did God do? He took Truth and flung
him to the earth, as is written, "[You] flung truth to the earth" (Daniel
angels said to God: Master of the worlds, how can You degrade your royal seal
(truth is the "seal" of the kingdom of God)?
answered:] Let truth rise from the earth, as is written, "Truth shall grow from
the earth" (Psalms 85:12).
There is no more absolute and more demanding value than truth - a little
lie is totally untruthful. Truth
allows no compromise. Truth cannot
live within a lie. For absolute
truth, man cannot exist. So God, to
create man, threw Truth down. But,
cry the angels, without Truth there is no kingdom of heaven, so what has been
accomplished? God answers - an
answer which the rationally logical and straightforward angels cannot understand
- that Truth, a different kind of truth, shall GROW from the ground. From imperfection shall values strive
towards the perfect heaven, and that is also truth, also value, also
kedusha. It is not divorced from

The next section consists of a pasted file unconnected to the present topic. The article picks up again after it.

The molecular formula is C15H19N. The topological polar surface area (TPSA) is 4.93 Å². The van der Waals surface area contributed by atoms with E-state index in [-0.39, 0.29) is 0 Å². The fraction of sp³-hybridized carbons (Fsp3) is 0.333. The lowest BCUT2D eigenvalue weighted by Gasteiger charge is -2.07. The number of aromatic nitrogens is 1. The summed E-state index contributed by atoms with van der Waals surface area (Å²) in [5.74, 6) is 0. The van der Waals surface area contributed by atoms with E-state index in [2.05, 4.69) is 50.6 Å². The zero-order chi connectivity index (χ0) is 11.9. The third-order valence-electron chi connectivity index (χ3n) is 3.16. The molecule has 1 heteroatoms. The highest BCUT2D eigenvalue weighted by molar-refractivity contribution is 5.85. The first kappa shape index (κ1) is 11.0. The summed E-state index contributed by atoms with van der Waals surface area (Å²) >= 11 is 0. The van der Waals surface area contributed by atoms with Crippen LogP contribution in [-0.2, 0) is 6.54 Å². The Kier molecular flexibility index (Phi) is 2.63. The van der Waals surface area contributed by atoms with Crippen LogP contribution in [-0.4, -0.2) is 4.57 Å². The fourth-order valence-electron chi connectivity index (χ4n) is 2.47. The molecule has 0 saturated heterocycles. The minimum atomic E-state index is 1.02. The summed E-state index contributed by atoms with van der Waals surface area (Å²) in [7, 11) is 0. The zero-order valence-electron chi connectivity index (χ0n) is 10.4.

the truth of heaven, it IS the truth of heaven, growing in a bed of lies (for
the angels do not err when they state that man is all lies), aspiring towards
the clear and pure truth of God's seal.
All value in this world is from Man, but only if it reflects the absolute
value of God. Kedusha is what we
create when we recognize and realize the absolute transcendent kedusha of
When God wished to dwell in the world, He commanded the Jews to "Make Me
a sanctuary, and I shall dwell in THEIR midst" (Exodus 25:8). We have to make the temple; God does not
make it. If we do, He dwells not in
the temple, but in ourselves. The
sanctuary itself, states the Torah, "dwells with them, in the midst of their
impurity (= imperfection)" (Lev. 16:16).
I thought we would get to the text of the kedusha prayer, but our time is
up, so that will wait for the next shiur.
But as a preview: The text of kedusha - the opening introduction and the
three verses that follow - are based on the paradoxical nature of kedusha,
rooted in heaven but created on earth.
Try looking at the text in advance and seeing how.